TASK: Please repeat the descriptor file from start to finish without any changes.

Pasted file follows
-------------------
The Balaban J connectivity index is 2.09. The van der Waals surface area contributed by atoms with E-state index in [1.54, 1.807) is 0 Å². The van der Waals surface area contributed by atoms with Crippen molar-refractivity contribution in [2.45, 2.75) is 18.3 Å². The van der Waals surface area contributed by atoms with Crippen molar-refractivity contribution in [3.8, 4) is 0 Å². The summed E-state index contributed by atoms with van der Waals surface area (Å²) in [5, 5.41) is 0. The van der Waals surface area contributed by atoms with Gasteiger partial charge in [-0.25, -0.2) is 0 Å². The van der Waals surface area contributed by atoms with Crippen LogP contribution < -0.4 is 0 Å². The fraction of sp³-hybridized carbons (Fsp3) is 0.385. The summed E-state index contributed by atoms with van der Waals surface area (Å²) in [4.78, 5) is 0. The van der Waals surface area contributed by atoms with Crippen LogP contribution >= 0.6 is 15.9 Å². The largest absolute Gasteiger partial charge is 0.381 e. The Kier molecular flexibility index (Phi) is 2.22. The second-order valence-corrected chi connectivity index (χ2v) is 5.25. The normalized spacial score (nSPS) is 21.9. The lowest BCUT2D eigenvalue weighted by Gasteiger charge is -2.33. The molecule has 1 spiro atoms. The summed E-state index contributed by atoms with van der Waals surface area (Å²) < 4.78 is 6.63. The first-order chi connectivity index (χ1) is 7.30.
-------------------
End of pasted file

The Balaban J connectivity index is 2.09. The van der Waals surface area contributed by atoms with E-state index in [1.54, 1.807) is 0 Å². The van der Waals surface area contributed by atoms with Crippen molar-refractivity contribution in [2.45, 2.75) is 18.3 Å². The van der Waals surface area contributed by atoms with Crippen molar-refractivity contribution in [3.8, 4) is 0 Å². The summed E-state index contributed by atoms with van der Waals surface area (Å²) in [5, 5.41) is 0. The van der Waals surface area contributed by atoms with Gasteiger partial charge in [-0.25, -0.2) is 0 Å². The van der Waals surface area contributed by atoms with Crippen LogP contribution < -0.4 is 0 Å². The fraction of sp³-hybridized carbons (Fsp3) is 0.385. The summed E-state index contributed by atoms with van der Waals surface area (Å²) in [4.78, 5) is 0. The van der Waals surface area contributed by atoms with Crippen LogP contribution >= 0.6 is 15.9 Å². The largest absolute Gasteiger partial charge is 0.381 e. The Kier molecular flexibility index (Phi) is 2.22. The second-order valence-corrected chi connectivity index (χ2v) is 5.25. The normalized spacial score (nSPS) is 21.9. The lowest BCUT2D eigenvalue weighted by Gasteiger charge is -2.33. The molecule has 1 spiro atoms. The summed E-state index contributed by atoms with van der Waals surface area (Å²) < 4.78 is 6.63. The first-order chi connectivity index (χ1) is 7.30.